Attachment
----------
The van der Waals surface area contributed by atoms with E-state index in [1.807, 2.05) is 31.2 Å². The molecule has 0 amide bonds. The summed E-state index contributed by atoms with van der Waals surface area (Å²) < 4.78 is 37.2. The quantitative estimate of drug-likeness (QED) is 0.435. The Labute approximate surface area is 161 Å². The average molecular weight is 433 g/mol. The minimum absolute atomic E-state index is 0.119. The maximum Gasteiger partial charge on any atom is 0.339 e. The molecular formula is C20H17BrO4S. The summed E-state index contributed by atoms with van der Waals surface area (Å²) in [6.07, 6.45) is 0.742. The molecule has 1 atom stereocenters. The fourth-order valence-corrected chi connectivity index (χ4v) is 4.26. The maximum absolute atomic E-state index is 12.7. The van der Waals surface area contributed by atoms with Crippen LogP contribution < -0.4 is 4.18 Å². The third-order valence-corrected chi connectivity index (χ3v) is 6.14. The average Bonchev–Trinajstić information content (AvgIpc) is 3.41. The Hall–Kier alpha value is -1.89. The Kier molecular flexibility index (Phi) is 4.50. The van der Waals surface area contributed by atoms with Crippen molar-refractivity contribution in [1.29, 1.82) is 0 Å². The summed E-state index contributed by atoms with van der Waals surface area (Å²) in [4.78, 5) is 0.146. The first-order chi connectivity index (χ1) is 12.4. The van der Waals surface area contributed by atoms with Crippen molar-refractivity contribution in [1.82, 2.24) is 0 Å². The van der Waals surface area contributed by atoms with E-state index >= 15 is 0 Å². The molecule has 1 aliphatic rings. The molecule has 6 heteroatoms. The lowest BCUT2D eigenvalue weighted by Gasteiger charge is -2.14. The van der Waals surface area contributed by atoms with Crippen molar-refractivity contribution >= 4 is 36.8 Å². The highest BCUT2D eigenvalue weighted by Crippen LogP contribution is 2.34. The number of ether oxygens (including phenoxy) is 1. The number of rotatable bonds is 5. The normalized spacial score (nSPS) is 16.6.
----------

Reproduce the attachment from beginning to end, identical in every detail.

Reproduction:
The van der Waals surface area contributed by atoms with E-state index in [1.807, 2.05) is 31.2 Å². The molecule has 0 amide bonds. The summed E-state index contributed by atoms with van der Waals surface area (Å²) < 4.78 is 37.2. The quantitative estimate of drug-likeness (QED) is 0.435. The Labute approximate surface area is 161 Å². The average molecular weight is 433 g/mol. The minimum absolute atomic E-state index is 0.119. The maximum Gasteiger partial charge on any atom is 0.339 e. The molecular formula is C20H17BrO4S. The summed E-state index contributed by atoms with van der Waals surface area (Å²) in [6.07, 6.45) is 0.742. The molecule has 1 atom stereocenters. The fourth-order valence-corrected chi connectivity index (χ4v) is 4.26. The maximum absolute atomic E-state index is 12.7. The van der Waals surface area contributed by atoms with Crippen LogP contribution < -0.4 is 4.18 Å². The third-order valence-corrected chi connectivity index (χ3v) is 6.14. The average Bonchev–Trinajstić information content (AvgIpc) is 3.41. The Hall–Kier alpha value is -1.89. The Kier molecular flexibility index (Phi) is 4.50. The van der Waals surface area contributed by atoms with Crippen molar-refractivity contribution in [1.29, 1.82) is 0 Å². The summed E-state index contributed by atoms with van der Waals surface area (Å²) in [4.78, 5) is 0.146. The first-order chi connectivity index (χ1) is 12.4. The van der Waals surface area contributed by atoms with Crippen molar-refractivity contribution in [1.82, 2.24) is 0 Å². The van der Waals surface area contributed by atoms with E-state index >= 15 is 0 Å². The molecule has 1 aliphatic rings. The molecule has 6 heteroatoms. The lowest BCUT2D eigenvalue weighted by Gasteiger charge is -2.14. The van der Waals surface area contributed by atoms with Crippen molar-refractivity contribution >= 4 is 36.8 Å². The highest BCUT2D eigenvalue weighted by Crippen LogP contribution is 2.34. The number of ether oxygens (including phenoxy) is 1. The number of rotatable bonds is 5. The normalized spacial score (nSPS) is 16.6.